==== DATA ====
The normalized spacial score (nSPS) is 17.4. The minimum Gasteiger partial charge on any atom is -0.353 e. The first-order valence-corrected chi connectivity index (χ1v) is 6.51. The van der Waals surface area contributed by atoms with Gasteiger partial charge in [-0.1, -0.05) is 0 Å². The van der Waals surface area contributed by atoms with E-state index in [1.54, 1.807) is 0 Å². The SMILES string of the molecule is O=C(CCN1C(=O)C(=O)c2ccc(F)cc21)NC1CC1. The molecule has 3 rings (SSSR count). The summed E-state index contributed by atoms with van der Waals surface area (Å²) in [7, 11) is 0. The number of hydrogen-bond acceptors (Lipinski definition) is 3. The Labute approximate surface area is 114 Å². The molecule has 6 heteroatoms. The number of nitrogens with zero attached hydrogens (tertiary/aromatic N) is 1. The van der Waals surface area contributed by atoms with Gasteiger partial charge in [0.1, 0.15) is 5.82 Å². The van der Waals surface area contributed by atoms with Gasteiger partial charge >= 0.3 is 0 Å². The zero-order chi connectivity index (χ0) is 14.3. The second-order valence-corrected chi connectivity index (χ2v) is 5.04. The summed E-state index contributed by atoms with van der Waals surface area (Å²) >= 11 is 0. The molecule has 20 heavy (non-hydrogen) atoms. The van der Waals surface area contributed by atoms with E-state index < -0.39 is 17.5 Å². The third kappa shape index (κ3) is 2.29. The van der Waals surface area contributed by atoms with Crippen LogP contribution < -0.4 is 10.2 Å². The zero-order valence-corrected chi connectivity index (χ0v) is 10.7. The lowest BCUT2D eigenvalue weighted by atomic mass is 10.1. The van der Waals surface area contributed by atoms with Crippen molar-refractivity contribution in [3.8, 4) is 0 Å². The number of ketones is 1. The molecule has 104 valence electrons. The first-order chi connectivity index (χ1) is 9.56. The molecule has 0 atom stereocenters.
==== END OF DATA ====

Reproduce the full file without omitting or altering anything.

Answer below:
The normalized spacial score (nSPS) is 17.4. The minimum Gasteiger partial charge on any atom is -0.353 e. The first-order valence-corrected chi connectivity index (χ1v) is 6.51. The van der Waals surface area contributed by atoms with Gasteiger partial charge in [-0.1, -0.05) is 0 Å². The van der Waals surface area contributed by atoms with E-state index in [1.54, 1.807) is 0 Å². The SMILES string of the molecule is O=C(CCN1C(=O)C(=O)c2ccc(F)cc21)NC1CC1. The molecule has 3 rings (SSSR count). The summed E-state index contributed by atoms with van der Waals surface area (Å²) in [7, 11) is 0. The number of hydrogen-bond acceptors (Lipinski definition) is 3. The Labute approximate surface area is 114 Å². The molecule has 6 heteroatoms. The number of nitrogens with zero attached hydrogens (tertiary/aromatic N) is 1. The van der Waals surface area contributed by atoms with Gasteiger partial charge in [0.1, 0.15) is 5.82 Å². The van der Waals surface area contributed by atoms with Gasteiger partial charge >= 0.3 is 0 Å². The zero-order chi connectivity index (χ0) is 14.3. The second-order valence-corrected chi connectivity index (χ2v) is 5.04. The summed E-state index contributed by atoms with van der Waals surface area (Å²) >= 11 is 0. The molecule has 20 heavy (non-hydrogen) atoms. The van der Waals surface area contributed by atoms with E-state index < -0.39 is 17.5 Å². The third kappa shape index (κ3) is 2.29. The van der Waals surface area contributed by atoms with Crippen LogP contribution < -0.4 is 10.2 Å². The zero-order valence-corrected chi connectivity index (χ0v) is 10.7. The lowest BCUT2D eigenvalue weighted by atomic mass is 10.1. The van der Waals surface area contributed by atoms with Crippen molar-refractivity contribution in [3.8, 4) is 0 Å². The number of ketones is 1. The molecule has 104 valence electrons. The first-order chi connectivity index (χ1) is 9.56. The molecule has 0 atom stereocenters.